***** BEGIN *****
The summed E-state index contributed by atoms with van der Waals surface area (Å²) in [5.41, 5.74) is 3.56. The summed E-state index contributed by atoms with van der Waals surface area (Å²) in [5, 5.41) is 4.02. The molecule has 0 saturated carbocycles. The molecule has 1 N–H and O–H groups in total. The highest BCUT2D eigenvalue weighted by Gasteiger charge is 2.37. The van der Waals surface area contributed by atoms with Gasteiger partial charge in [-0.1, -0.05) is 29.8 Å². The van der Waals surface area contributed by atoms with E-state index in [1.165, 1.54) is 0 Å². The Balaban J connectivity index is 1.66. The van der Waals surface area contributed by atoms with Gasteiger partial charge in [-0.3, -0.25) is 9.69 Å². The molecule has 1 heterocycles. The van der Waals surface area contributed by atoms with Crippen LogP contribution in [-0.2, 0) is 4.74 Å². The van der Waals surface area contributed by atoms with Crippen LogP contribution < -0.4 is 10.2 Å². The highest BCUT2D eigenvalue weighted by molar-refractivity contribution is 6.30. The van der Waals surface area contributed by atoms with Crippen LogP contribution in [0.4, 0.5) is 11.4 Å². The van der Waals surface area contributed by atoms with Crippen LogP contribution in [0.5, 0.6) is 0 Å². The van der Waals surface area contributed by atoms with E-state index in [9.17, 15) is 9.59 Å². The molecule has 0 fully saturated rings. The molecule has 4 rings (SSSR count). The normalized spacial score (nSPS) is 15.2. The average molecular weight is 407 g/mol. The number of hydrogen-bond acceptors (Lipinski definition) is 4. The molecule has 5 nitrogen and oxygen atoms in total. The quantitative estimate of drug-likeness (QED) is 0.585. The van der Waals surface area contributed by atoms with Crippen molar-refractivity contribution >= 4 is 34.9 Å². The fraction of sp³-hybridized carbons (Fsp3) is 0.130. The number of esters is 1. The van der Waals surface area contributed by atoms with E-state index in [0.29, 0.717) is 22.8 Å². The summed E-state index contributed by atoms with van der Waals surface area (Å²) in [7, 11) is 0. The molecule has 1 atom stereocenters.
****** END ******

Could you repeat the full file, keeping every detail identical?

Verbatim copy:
The summed E-state index contributed by atoms with van der Waals surface area (Å²) in [5.41, 5.74) is 3.56. The summed E-state index contributed by atoms with van der Waals surface area (Å²) in [5, 5.41) is 4.02. The molecule has 0 saturated carbocycles. The molecule has 1 N–H and O–H groups in total. The highest BCUT2D eigenvalue weighted by Gasteiger charge is 2.37. The van der Waals surface area contributed by atoms with Gasteiger partial charge in [-0.1, -0.05) is 29.8 Å². The van der Waals surface area contributed by atoms with E-state index in [1.165, 1.54) is 0 Å². The Balaban J connectivity index is 1.66. The van der Waals surface area contributed by atoms with Gasteiger partial charge in [-0.3, -0.25) is 9.69 Å². The molecule has 1 heterocycles. The van der Waals surface area contributed by atoms with Crippen LogP contribution in [-0.2, 0) is 4.74 Å². The van der Waals surface area contributed by atoms with Crippen LogP contribution < -0.4 is 10.2 Å². The highest BCUT2D eigenvalue weighted by molar-refractivity contribution is 6.30. The van der Waals surface area contributed by atoms with Crippen LogP contribution in [0.4, 0.5) is 11.4 Å². The van der Waals surface area contributed by atoms with Crippen LogP contribution in [0.5, 0.6) is 0 Å². The van der Waals surface area contributed by atoms with E-state index in [9.17, 15) is 9.59 Å². The molecule has 0 fully saturated rings. The molecule has 4 rings (SSSR count). The normalized spacial score (nSPS) is 15.2. The average molecular weight is 407 g/mol. The number of hydrogen-bond acceptors (Lipinski definition) is 4. The molecule has 5 nitrogen and oxygen atoms in total. The quantitative estimate of drug-likeness (QED) is 0.585. The van der Waals surface area contributed by atoms with Crippen molar-refractivity contribution >= 4 is 34.9 Å². The fraction of sp³-hybridized carbons (Fsp3) is 0.130. The number of esters is 1. The van der Waals surface area contributed by atoms with E-state index in [0.29, 0.717) is 22.8 Å². The summed E-state index contributed by atoms with van der Waals surface area (Å²) in [7, 11) is 0. The molecule has 1 atom stereocenters.